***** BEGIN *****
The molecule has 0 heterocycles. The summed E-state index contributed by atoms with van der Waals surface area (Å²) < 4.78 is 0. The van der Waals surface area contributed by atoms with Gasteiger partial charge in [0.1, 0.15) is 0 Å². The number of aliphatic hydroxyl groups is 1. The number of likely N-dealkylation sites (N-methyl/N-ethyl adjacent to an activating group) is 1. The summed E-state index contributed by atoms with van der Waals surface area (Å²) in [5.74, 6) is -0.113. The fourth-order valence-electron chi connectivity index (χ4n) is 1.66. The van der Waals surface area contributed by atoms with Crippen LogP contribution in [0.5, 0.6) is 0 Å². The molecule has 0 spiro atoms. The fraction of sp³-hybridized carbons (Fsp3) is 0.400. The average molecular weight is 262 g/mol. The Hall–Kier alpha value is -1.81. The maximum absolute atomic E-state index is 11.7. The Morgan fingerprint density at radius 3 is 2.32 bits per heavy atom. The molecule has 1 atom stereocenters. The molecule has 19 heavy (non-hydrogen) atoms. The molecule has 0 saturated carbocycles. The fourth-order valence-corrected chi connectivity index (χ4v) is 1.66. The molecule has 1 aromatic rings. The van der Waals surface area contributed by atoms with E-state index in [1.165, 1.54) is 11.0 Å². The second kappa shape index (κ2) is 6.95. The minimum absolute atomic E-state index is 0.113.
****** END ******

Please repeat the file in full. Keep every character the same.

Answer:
The molecule has 0 heterocycles. The summed E-state index contributed by atoms with van der Waals surface area (Å²) < 4.78 is 0. The van der Waals surface area contributed by atoms with Gasteiger partial charge in [0.1, 0.15) is 0 Å². The number of aliphatic hydroxyl groups is 1. The number of likely N-dealkylation sites (N-methyl/N-ethyl adjacent to an activating group) is 1. The summed E-state index contributed by atoms with van der Waals surface area (Å²) in [5.74, 6) is -0.113. The fourth-order valence-electron chi connectivity index (χ4n) is 1.66. The van der Waals surface area contributed by atoms with Crippen LogP contribution in [0.5, 0.6) is 0 Å². The molecule has 0 spiro atoms. The fraction of sp³-hybridized carbons (Fsp3) is 0.400. The average molecular weight is 262 g/mol. The Hall–Kier alpha value is -1.81. The maximum absolute atomic E-state index is 11.7. The Morgan fingerprint density at radius 3 is 2.32 bits per heavy atom. The molecule has 1 atom stereocenters. The molecule has 19 heavy (non-hydrogen) atoms. The molecule has 0 saturated carbocycles. The fourth-order valence-corrected chi connectivity index (χ4v) is 1.66. The molecule has 1 aromatic rings. The van der Waals surface area contributed by atoms with E-state index in [1.165, 1.54) is 11.0 Å². The second kappa shape index (κ2) is 6.95. The minimum absolute atomic E-state index is 0.113.